Growing up in post-feminist Australia, Nelly Thomas, one of Australia's most gifted and natural comedians, was told she could 'have it all'. She's giving it a crack - but she still isn't quite sure what 'it' is.
What do women want?
In pursuit of answers, Thomas has tried being a telemarketer, a professional student, a fast-food worker, a broadcaster, a smoker, a prostitute's confidant, a health advocate, a reality television obsessive, a mother, a partner (or is it girlfriend? lover?), an award-winning comedian, a sex-educator, a Loony Lefty Feminista and a self-confessed fatty boombah. Like many of her generation, she's had a lot of options, yet she's wondering - which do you choose?
In this hilarious part-memoir, part-manifesto, Thomas navigates the murky waters of her life and womanhood in the twenty-first century. She tackles the big contemporary issues - career, equality, family, porn, sex, entertainment, obesity, parenting, culture, class, Beyonce's derriere - with customary insight and a wickedly dry wit.
A must-read for the modern Aussie woman.
Nelly Thomas comedian, author and health ambassador - has been described as one of Australia's most natural and intelligent comedians. As well as being an award winning performer, she was listed as one of Australia's 'most innovative thinkers' in The Age newspaper's The Zone in 2011. Nelly sprung into comedy suddenly, winning the Triple J National Raw Comedy Competition in 2003. Since then she has toured nationally and internationally. Nelly recently released her latest comedy DVD The Talk (a sexual health and ethics DVD for teens and their carers) to popular and critical acclaim. What Women Want is Nelly's first book.
What Women Want
Random House Australia
Author: Nelly Thomas
Question: What inspired you to write What Women Want?
Nelly Thomas: I wanted to try and answer the question! Women alive today have lived through - and in some cases, grown up in - one of the greatest periods of change in history. Many of our mothers and grandmothers could not even get a bank loan or work without their husband's permission, now we can be Prime Minister. However, change doesn't come easy and some of us are left wondering what it's all about and what we want from all these new choices. This book is about that. Oh, and to give you a laugh.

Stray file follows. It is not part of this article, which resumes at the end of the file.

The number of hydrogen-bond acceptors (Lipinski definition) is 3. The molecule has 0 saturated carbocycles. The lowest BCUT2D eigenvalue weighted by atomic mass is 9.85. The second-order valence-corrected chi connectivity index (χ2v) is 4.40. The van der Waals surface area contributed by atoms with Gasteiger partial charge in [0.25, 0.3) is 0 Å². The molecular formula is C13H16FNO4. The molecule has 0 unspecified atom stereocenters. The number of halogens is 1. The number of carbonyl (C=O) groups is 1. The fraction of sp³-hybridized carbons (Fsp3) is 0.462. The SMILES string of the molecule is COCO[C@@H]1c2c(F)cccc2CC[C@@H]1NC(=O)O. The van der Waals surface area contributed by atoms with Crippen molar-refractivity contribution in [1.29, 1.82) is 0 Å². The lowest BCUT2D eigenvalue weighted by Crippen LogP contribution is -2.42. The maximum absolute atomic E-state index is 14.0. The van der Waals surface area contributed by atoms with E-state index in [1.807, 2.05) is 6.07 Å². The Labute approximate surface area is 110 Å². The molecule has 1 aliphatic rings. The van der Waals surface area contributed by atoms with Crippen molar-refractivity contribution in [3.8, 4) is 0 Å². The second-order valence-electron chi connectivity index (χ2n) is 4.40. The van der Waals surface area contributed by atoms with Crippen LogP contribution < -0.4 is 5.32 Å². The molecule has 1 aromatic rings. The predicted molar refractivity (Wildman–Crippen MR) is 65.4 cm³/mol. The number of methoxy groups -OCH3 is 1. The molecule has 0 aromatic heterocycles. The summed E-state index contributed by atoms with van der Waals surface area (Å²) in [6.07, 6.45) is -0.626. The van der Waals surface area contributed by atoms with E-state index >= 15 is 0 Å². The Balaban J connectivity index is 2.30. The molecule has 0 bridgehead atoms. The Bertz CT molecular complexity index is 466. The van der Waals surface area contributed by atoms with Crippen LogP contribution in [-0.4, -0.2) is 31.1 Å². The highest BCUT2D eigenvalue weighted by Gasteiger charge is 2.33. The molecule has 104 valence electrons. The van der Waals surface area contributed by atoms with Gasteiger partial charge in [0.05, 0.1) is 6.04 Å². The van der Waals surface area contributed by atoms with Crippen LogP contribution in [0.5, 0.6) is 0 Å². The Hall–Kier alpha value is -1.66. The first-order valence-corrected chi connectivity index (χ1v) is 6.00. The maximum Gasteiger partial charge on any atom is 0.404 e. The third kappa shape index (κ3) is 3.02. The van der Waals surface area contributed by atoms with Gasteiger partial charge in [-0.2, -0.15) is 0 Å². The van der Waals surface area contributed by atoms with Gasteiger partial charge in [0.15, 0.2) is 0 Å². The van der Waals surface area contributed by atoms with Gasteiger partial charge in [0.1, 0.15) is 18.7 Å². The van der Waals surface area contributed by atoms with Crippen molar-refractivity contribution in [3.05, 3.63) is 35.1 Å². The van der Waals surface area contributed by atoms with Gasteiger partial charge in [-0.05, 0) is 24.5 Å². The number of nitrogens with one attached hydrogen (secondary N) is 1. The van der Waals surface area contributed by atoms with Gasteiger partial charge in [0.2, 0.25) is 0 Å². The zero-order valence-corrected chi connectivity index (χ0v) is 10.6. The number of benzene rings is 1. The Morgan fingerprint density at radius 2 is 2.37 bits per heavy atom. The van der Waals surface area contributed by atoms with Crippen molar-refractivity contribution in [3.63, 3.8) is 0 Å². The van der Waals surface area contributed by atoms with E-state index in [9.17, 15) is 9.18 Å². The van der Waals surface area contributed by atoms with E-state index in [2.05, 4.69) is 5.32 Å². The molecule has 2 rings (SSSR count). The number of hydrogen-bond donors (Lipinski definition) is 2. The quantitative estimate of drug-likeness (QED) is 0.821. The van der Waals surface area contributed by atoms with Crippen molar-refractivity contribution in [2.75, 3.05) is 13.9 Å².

Question: Why did you decide to write the book as a part-memoir/part-manifesto?
Nelly Thomas: I didn't really. That's how the marketing people describe it - and it's pretty accurate it turns out - but it wasn't a conscious choice. That's just how I write and think. I suppose most comedians do this - we combine personal stories with opinions so we don't bore you to death and so the ideas are more accessible and more real. There's enough people out there offering opinions and advice, I just wanted to say "hey, I've been through this and as a result I think these things". Seems slightly less pompous that way.
Question: How does Beyonce's derriere feature in the book?
Nelly Thomas: Massively. (Pardon the pun). It doesn't really feature a whole lot other than as a symbol of the current debates about the se*ualisation of young women and raunch culture. My take on this is that it's overstated - young women are smarter than we think and are able to see BS when it's front of them - but it's still a worry. Beyonce tells us that "girls run the world", but if her film clips are anything to go by, apparently we have to do so in our undies. We need to ask ourselves if some girls and women are confusing powerful things (like being in charge of of your se*uality) with power itself. Rooting the footy captain or boss isn't the same thing as being the footy captain or boss. I want us to be the boss sometimes too.
Question: What do you hope women take away from this book?
Nelly Thomas: I hope they laugh, they're moved by the honestly (some of the stories are quite painful) and see themselves. If they snort with a belly laugh and then nod with recognition, I've done my job. I hope they feel some relief and are inspired to be too bloody big for their boots. Small boots are overrated.
Question: Okay a hard question, what do women want?
Nelly Thomas: Today, a foot massage and a hot bath. Tomorrow, who knows?
But seriously, I think we want all the things humans want: safety, security, fairness, equality, love and a really big TV. Forty years after the rise of the modern women's liberation movement in Australia and elsewhere, we have a bit of equality at work (although there's still issues with unequal pay and say on), not much equality at home (we still do most of the bloody housework) and we're being told to get plastic surgery on our VJJ. In other words, we still have some work to do.
Interview by Brooke Hunter